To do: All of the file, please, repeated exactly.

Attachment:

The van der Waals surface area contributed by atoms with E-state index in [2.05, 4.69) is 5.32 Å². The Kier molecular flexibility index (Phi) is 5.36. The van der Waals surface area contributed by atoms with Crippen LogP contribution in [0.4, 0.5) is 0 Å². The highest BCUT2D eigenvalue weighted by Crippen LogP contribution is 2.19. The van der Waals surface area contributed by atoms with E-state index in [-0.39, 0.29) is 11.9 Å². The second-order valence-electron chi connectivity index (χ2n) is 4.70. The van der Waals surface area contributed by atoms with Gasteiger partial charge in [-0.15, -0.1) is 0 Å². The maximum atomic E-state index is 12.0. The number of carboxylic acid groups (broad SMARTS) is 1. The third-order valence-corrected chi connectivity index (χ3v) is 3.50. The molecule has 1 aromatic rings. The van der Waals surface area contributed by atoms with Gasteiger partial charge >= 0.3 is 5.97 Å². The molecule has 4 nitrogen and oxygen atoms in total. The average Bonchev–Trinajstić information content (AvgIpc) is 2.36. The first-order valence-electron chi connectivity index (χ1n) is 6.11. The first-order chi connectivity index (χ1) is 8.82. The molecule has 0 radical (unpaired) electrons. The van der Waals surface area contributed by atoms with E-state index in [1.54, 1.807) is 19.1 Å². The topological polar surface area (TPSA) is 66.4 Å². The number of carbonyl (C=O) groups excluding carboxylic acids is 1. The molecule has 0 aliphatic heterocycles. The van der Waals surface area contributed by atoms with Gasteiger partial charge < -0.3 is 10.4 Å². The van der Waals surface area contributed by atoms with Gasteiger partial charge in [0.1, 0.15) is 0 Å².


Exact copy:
The van der Waals surface area contributed by atoms with E-state index in [2.05, 4.69) is 5.32 Å². The Kier molecular flexibility index (Phi) is 5.36. The van der Waals surface area contributed by atoms with Crippen LogP contribution in [0.4, 0.5) is 0 Å². The highest BCUT2D eigenvalue weighted by Crippen LogP contribution is 2.19. The van der Waals surface area contributed by atoms with E-state index in [-0.39, 0.29) is 11.9 Å². The second-order valence-electron chi connectivity index (χ2n) is 4.70. The van der Waals surface area contributed by atoms with Gasteiger partial charge in [-0.15, -0.1) is 0 Å². The maximum atomic E-state index is 12.0. The number of carboxylic acid groups (broad SMARTS) is 1. The third-order valence-corrected chi connectivity index (χ3v) is 3.50. The molecule has 1 aromatic rings. The van der Waals surface area contributed by atoms with Gasteiger partial charge >= 0.3 is 5.97 Å². The molecule has 4 nitrogen and oxygen atoms in total. The average Bonchev–Trinajstić information content (AvgIpc) is 2.36. The first-order valence-electron chi connectivity index (χ1n) is 6.11. The first-order chi connectivity index (χ1) is 8.82. The molecule has 0 radical (unpaired) electrons. The van der Waals surface area contributed by atoms with E-state index in [1.54, 1.807) is 19.1 Å². The topological polar surface area (TPSA) is 66.4 Å². The number of carbonyl (C=O) groups excluding carboxylic acids is 1. The molecule has 0 aliphatic heterocycles. The van der Waals surface area contributed by atoms with Gasteiger partial charge < -0.3 is 10.4 Å². The van der Waals surface area contributed by atoms with Gasteiger partial charge in [0.1, 0.15) is 0 Å².